Just thought it was an interesting development this season.
 

bob2the2nd

member 32
Joined
Apr 18, 2005
Messages
17,461
Reaction score
13,619
Points
123
Found this in The Athletic:

"It’s not exactly surprising that Red Sox designated hitter J.D. Martinez is struggling with the temporary ban on players using communal video terminals to review at-bats or pitches during games. Martinez, renowned for making adjustments through in-game video study, told reporters last Friday, “That’s a big part of my routine … a big part of who I am.”

Without the visual aid, he is batting .244 with a .720 OPS and no home runs in his first 50 plate appearances.

“He’s very frustrated, not being able to go back and look at video,” Red Sox manager Ron Roenicke told the Fox broadcasters on Saturday. “When you’re DHing, you have to spend your time doing something. You can’t just sit on the bench and dwell. He’s in the cage a lot, but he usually looks at video. He’s one of the few players who can break down anyone’s swing. For him not to have that – to not be able to look at what he’s doing wrong and correct it – it’s affecting him.”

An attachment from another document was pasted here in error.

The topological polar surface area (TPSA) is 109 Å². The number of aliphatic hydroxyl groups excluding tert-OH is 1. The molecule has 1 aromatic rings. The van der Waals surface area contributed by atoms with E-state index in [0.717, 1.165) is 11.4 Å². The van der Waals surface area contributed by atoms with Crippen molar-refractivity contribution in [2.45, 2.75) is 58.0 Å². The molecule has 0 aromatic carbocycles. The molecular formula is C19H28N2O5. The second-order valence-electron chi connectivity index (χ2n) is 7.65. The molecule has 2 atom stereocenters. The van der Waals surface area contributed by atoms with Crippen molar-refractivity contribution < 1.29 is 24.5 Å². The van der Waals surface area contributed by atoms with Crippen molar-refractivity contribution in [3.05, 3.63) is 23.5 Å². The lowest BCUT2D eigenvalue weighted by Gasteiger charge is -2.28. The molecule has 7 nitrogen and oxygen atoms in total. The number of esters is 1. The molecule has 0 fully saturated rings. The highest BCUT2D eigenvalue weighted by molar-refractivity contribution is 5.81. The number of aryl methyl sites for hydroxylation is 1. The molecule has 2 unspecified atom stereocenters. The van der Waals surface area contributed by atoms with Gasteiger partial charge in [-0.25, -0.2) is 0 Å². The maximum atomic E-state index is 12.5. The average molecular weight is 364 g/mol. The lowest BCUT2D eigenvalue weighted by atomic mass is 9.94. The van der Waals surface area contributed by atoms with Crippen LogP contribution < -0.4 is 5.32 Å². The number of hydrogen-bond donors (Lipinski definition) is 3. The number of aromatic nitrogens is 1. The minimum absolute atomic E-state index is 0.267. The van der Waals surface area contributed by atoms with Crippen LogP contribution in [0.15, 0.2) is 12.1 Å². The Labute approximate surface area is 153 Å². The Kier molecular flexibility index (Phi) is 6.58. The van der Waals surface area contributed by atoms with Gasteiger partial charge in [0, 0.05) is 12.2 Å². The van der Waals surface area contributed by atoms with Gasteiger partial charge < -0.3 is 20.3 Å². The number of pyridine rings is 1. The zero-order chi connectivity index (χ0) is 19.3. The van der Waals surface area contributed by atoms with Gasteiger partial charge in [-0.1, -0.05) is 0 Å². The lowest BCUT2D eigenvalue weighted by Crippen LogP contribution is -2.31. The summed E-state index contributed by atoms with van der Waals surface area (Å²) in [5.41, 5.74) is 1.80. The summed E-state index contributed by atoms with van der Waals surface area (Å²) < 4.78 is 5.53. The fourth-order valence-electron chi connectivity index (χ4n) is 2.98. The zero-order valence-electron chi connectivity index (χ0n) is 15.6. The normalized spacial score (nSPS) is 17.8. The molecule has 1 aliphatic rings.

The restrictions for 2020 are a safety measure so players do not gather in close quarters around the same video station. Players were given iPads, but those can be loaded with video only before and after games, not during them. MLB hopes to set up a system as quickly as possible where players can access video on those iPads during games, but with the signs edited out to prevent illegal sign-stealing."

Just thought it was an interesting development this season.
So this is really interesting. Ill be honest I wasnt even trackign that hitters could go back and watch video of themselves bat during the game. Not sure how i feel about it as a whole.

I do feel like being able to watch video should not be the difference between replacement player level and all star/silver slugger.
 

macbdog

Resident Luddite